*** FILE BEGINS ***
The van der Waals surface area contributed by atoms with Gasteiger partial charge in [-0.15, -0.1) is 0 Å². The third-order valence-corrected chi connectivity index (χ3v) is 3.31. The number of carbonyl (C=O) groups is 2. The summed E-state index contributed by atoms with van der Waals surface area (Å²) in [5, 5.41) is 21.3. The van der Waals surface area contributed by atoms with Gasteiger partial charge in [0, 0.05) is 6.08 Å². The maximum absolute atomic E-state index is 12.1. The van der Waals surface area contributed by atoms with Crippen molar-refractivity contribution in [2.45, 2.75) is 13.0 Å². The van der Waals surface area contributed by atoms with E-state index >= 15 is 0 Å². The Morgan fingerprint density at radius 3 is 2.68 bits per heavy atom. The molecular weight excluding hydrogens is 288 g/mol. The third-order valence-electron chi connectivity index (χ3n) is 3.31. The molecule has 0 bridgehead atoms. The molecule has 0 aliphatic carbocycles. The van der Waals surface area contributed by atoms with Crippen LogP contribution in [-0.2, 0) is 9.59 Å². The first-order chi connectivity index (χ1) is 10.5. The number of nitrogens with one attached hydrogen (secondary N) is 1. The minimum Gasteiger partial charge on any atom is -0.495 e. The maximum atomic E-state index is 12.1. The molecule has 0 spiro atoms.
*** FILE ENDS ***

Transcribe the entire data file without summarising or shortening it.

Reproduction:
The van der Waals surface area contributed by atoms with Gasteiger partial charge in [-0.15, -0.1) is 0 Å². The third-order valence-corrected chi connectivity index (χ3v) is 3.31. The number of carbonyl (C=O) groups is 2. The summed E-state index contributed by atoms with van der Waals surface area (Å²) in [5, 5.41) is 21.3. The van der Waals surface area contributed by atoms with Gasteiger partial charge in [0, 0.05) is 6.08 Å². The maximum absolute atomic E-state index is 12.1. The van der Waals surface area contributed by atoms with Crippen molar-refractivity contribution in [2.45, 2.75) is 13.0 Å². The van der Waals surface area contributed by atoms with E-state index >= 15 is 0 Å². The Morgan fingerprint density at radius 3 is 2.68 bits per heavy atom. The molecular weight excluding hydrogens is 288 g/mol. The third-order valence-electron chi connectivity index (χ3n) is 3.31. The molecule has 0 bridgehead atoms. The molecule has 0 aliphatic carbocycles. The van der Waals surface area contributed by atoms with Crippen LogP contribution in [-0.2, 0) is 9.59 Å². The first-order chi connectivity index (χ1) is 10.5. The number of nitrogens with one attached hydrogen (secondary N) is 1. The minimum Gasteiger partial charge on any atom is -0.495 e. The maximum atomic E-state index is 12.1. The molecule has 0 spiro atoms.